Robbie Dunne has seven days in which to appeal the findings of the independent disciplinary panel of the British Horseracing Authority that ruled he bullied and harassed fellow rider Bryony Frost.
Dunne, 36 – who denied all but one of the charges – was banned for 18 months, three of which were suspended, after being judged to have engaged in conduct at the track, online and in the weighing room that was prejudicial to the integrity, proper conduct and good reputation of racing.
In the publication of its written reasons for the ruling on Thursday, the three-person panel, which was chaired by Brian Baxter QC, said it concluded the case “overwhelmingly called for a penalty of some potency”.
It found that Dunne breached Rule (J)19 on four separate occasions, and had subjected Frost to a sustained campaign of bullying between February and September 2020, concluding that it was a “deliberate, unwarranted targeting of a colleague over a considerable time” and that “the strikingly aggravating feature was the determined consistency, in the knowledge that Ms Frost could not prepare herself for what would come next, as she was unable to predict what or where it would be”.
In making two points in a postscript to the written reasons for its judgement, the panel wrote: “First, at what point proved conduct crosses the line to become prejudicial within the meaning of Rule (J)19 or offences, on their facts, merit condign punishment, requires careful thought.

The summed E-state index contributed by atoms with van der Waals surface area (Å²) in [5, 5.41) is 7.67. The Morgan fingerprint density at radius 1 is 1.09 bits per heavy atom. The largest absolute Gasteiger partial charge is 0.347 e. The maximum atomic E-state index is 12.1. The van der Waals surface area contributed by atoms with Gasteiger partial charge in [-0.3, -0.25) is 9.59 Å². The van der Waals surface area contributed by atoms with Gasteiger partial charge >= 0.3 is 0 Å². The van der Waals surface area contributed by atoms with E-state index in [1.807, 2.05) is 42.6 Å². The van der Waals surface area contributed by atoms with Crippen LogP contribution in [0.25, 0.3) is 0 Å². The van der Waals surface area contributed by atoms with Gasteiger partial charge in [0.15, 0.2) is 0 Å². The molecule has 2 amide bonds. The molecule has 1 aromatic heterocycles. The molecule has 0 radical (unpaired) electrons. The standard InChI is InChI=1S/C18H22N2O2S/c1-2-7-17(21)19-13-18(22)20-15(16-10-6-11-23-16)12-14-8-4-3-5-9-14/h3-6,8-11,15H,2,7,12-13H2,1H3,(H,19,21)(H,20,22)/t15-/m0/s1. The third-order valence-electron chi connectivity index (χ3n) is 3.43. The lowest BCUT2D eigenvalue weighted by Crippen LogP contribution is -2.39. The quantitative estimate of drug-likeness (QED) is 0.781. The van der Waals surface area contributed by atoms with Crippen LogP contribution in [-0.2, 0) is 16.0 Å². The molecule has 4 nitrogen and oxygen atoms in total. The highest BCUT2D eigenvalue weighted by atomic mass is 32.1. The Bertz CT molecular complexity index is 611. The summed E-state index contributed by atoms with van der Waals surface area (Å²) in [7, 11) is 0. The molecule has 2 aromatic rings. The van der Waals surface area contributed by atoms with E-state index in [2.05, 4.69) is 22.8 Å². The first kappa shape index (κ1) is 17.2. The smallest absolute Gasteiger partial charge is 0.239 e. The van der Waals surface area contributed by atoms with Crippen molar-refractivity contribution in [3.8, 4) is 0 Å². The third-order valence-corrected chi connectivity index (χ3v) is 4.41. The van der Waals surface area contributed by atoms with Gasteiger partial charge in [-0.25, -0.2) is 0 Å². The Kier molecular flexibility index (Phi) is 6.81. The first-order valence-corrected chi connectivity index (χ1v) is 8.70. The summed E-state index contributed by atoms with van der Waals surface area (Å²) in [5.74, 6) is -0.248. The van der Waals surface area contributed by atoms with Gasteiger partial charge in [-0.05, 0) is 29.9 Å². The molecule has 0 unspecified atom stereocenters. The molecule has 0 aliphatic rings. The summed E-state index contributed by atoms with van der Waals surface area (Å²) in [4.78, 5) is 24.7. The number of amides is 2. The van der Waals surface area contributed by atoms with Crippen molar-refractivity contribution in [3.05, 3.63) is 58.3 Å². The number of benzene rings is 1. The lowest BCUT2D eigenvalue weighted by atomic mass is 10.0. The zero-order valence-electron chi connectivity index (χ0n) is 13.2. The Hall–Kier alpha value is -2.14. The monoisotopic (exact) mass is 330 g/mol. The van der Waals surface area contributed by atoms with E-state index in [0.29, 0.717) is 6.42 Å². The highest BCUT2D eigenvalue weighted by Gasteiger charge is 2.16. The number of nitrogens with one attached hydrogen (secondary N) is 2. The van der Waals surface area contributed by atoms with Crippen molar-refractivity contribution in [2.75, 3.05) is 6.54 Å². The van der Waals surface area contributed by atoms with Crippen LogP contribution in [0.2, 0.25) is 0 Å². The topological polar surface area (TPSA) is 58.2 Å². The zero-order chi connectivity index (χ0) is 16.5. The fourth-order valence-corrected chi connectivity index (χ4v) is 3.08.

“In this case we were not troubled by any borderline decision on either guilt or sanction. The threshold in Rule (J)19 was plainly crossed and this case overwhelmingly called for a penalty of some potency. In future hearings, however, the decision might be less clear cut. In areas outwith racing, indeed outwith sport, difficult questions are sometimes said best to be answered on a case-by-case basis.
“Second, as part of our inquiry, we had to consider the culture, as it was often described, amongst the community of professional jockeys or in the weighing room. As these reasons show, we had some concerns about it. Our role was to inquire into the conduct of Mr Dunne. It is for others to reflect upon more general matters. We confine ourselves to recording our concern arising out of the specific facts of this particular case.”
Dunne is currently suspended from December 10 2021 until March 9 2023 inclusive.